Will retailers be treated to a record-setting Halloween?

Photo: Getty Images
Sep 23, 2016
George Anderson

This Halloween promises to be scary good for retailers, according to research conducted by Prosper Insights & Analytics for the National Retail Federation (NRF). Total spending for the holiday will reach $8.4 billion, the highest ever in the history of the annual survey.

More than 171 million Americans are planning to celebrate Halloween with the average consumer spending $82.93, up from $74.34 in 2015.

“After a long summer, families are excited to welcome the fall season celebrating Halloween,” said Matthew Shay, president and CEO of NRF, in a statement. “Retailers are preparing for the day by offering a wide variety of options in costumes, decorations and candy, while being aggressive with their promotions to capture the most out of this shopping event.”

Discount stores are the top choice for consumers shopping for the holiday with 47 percent planning to visit. Specialty Halloween/costume stores were next at 36 percent (up from 33 percent in 2015). Supermarkets (26 percent), department stores (23 percent) and online (22 percent) were also listed as destinations.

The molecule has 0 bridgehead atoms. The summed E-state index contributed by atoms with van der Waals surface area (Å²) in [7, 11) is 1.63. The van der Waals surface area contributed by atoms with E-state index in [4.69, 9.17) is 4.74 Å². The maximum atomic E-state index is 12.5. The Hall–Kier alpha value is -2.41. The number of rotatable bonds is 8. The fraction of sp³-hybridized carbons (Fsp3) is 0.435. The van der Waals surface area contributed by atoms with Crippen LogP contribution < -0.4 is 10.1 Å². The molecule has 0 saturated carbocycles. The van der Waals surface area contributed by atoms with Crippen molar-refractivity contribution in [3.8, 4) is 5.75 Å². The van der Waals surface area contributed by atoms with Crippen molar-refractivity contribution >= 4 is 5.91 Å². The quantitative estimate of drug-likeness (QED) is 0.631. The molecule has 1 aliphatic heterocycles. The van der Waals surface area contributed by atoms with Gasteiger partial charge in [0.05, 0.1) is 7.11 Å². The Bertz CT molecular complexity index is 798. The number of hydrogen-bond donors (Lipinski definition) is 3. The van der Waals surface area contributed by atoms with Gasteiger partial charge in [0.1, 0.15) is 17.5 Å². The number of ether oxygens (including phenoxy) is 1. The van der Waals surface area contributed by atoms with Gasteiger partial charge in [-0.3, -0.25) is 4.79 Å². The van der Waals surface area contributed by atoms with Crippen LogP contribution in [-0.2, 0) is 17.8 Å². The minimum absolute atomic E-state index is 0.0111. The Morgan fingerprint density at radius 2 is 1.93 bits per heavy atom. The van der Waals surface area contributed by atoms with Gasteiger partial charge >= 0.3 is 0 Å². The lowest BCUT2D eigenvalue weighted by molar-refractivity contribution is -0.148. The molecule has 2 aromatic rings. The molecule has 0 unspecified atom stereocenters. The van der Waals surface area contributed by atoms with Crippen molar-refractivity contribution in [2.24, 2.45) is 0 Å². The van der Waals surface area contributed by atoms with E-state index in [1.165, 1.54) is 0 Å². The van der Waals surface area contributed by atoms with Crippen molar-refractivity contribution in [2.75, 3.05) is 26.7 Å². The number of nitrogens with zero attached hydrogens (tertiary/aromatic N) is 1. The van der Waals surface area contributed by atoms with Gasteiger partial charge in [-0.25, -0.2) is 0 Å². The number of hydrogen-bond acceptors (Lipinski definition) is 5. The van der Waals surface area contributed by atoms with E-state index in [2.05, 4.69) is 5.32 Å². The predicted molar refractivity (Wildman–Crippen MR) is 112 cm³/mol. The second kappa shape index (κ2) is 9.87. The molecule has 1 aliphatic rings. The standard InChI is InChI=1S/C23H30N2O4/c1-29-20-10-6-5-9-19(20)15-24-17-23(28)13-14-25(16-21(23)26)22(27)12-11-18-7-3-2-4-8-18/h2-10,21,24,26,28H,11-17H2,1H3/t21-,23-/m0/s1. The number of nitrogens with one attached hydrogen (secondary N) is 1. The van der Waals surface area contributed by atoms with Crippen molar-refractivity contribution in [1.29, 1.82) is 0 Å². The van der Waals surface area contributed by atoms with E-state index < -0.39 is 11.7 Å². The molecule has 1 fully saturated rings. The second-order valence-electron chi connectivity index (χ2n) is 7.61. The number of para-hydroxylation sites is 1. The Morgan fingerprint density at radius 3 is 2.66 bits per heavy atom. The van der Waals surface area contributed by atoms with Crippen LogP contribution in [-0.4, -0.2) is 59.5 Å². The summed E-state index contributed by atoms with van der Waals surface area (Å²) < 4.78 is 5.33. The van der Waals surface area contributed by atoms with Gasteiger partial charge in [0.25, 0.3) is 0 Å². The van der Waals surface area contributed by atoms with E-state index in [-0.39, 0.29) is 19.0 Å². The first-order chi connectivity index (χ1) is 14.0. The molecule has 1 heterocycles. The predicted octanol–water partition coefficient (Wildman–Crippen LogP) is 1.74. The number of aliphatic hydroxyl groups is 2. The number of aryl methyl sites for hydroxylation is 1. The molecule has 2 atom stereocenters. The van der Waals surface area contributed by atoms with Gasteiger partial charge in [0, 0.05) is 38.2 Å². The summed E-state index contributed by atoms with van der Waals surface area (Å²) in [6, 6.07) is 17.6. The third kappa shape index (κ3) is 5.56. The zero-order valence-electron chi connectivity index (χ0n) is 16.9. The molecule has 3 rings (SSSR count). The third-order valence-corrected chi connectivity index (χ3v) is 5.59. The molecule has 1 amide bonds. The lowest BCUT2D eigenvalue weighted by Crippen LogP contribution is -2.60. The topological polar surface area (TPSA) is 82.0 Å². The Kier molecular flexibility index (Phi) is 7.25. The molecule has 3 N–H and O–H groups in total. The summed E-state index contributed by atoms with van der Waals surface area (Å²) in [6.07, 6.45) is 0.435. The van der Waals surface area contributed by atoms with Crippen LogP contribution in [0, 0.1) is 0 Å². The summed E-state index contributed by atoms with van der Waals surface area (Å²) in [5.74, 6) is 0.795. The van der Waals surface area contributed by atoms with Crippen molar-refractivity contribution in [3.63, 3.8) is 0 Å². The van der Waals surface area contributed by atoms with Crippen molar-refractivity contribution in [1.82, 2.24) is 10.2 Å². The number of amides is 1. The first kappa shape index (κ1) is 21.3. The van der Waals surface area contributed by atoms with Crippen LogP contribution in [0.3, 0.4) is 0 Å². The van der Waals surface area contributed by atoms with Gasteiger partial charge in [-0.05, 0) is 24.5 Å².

The usual suspects top the list of items that consumers plan to buy for the holiday including costumes ($3.1 billion), candy ($2.5 billion) and greeting cards ($390 million).

Costume shopping has become a social media event in recent years. According to the survey, social media is the fastest growing place consumers go in search of the right costume(s). While online (35 percent) and in-store (29 percent) still lead as sources of inspiration, 17 percent said they would check out Pinterest this year, a 133 percent increase since 2012, while a like percentage said they would go to Facebook.

While consumers may wait until the eleventh hour to shop for other holidays, the same isn’t true of Halloween, according to the survey’s results.

“Consumers are eager to celebrate Halloween, especially given that eight in 10 Americans will shop by mid-October. That is the highest we have seen in the survey history,” said Pam Goodfellow, principal analyst at Prosper Insights & Analytics. “Americans will enjoy taking advantage of early-bird promotions both online and in-store as they kick off the fall season.”

DISCUSSION QUESTIONS: How do you explain the growing popularity of Halloween? What are the marketing keys for retailers looking to fully take advantage of the Halloween business opportunity? Do you see social media, as one example, taking a bigger role in retailer marketing efforts?

"Halloween was a kid's holiday when I was a kid. Today it's an adult holiday."
"Halloween gives shoppers the chance to celebrate their individual creativity and is truly a DIY holiday."
"The thing about Halloween is it has no family “charge” around it like Thanksgiving and no gift giving to drain the wallet..."